Propertyscouts Dunedin

Bad tenants turn Australian investment property into drug house - 20th Aug 2015

Yet another horror story about tenants ruining a rental property has surfaced, this time from across the ditch in Australia. The tenants presented themselves as being ideal for the property, but converted the property into a elaborate drug operation - every investor's nightmare! This story highlights how using the service of a professional property manager can help to avoid this situation.

At Propertyscouts, both here in Dunedin and nationwide, we pride ourselves on finding quality tenants. Part of this means we complete thorough reference and credit checks and we also carry out an inspection one month after each tenancy starts to ensure the tenants we have selected are doing a good job of looking after the property we take care of.

When Trent Lister and his mother went to inspect their Australian investment property to find the locks changed and the outdoor bin packed with growth fertiliser and a broken lamp, they knew something was wrong.

They called police, and, just like a scene on TV unfolding, walked into the Geelong property with officers to discover that it had been destroyed and turned into a cannabis crop house.

The residence was completely trashed; the electricity rewired, holes cut in the floors and cupboards dismantled.

The nightmare spanned months. Lister, 29, said the tenants moved into the property in April and were paying rent until August.

Though the rate was higher than market value, he said he received a lot of interest for the house on websites such as Gumtree because four-bedroom rentals were scarce in the area.

"I knew the demand was quite high, so we put [the rent] up a little bit and they were happy to pay it," said Lister, who works in the maritime industry.

"These guys seemed very friendly; it was three young guys - students - well-dressed, well-spoken. They could have fooled anybody."

For two years, Lister leased the property to tenants who paid the rent on time and kept it in good condition, so the ordeal came out of left field.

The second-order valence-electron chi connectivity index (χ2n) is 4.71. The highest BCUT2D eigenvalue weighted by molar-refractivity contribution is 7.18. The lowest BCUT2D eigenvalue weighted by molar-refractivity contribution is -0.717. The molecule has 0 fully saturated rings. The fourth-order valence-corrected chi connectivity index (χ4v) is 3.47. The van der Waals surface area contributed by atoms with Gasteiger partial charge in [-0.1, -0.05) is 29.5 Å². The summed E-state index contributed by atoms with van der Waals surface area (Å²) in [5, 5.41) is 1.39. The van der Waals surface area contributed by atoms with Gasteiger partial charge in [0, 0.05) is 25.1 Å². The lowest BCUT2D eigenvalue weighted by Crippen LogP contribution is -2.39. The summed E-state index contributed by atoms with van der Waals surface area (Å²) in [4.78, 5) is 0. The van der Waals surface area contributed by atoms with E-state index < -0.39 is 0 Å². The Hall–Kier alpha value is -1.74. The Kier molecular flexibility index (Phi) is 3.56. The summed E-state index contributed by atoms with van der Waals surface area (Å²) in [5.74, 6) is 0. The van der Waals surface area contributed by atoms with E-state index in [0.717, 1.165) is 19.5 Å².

"It's one of those things that you just hear about it, but I've never seen it on TV," he said.

"Occasionally you see police ... taking plants out of houses, but to actually see how a setup is done, it's really unbelievable."

Lister is not hopeful the tenants would be caught, but said police had collected some potential DNA evidence.

"The police told me that it was a very professional setup and that they do this for a living; moving from house to house," he said.

"So they knew everything to say and do, and what to give me."

Lister said he asked the tenants for all the information as a real estate agent would, including drivers' licences and previous rental history, which were later found to be forged.

Jo Boothroyd, director at Ray White Lara, who sold the property to Lister in 2013, said real estate agents performed due diligence that private landlords did not, including checking bank statements, drivers' licences, Medicare cards and previous rental history.

They also had databases to confirm that the referee for the property they had been renting at was who they said they were.

The property manager went through the tenant selection process and the fees and charges with him after he bought the investment property, Boothroyd said, but chose to manage it himself.

The agency appraised the weekly rental at AU$320 (NZ$355), and would have charged Lister AU$22.40 a week to manage the listing.

Instead, he now faces a damage bill in the thousands, and is facing bankruptcy because the incident happened before he updated his insurance policy.

Boothroyd said Australian real estate agents also had access to a bad tenant database, and that database was growing.

"All the bad tenants have to gravitate towards private landlords and they [in some cases] offer or pay more than what the market price is," she said.

"So if it's too good to be true, it's too good to be true."

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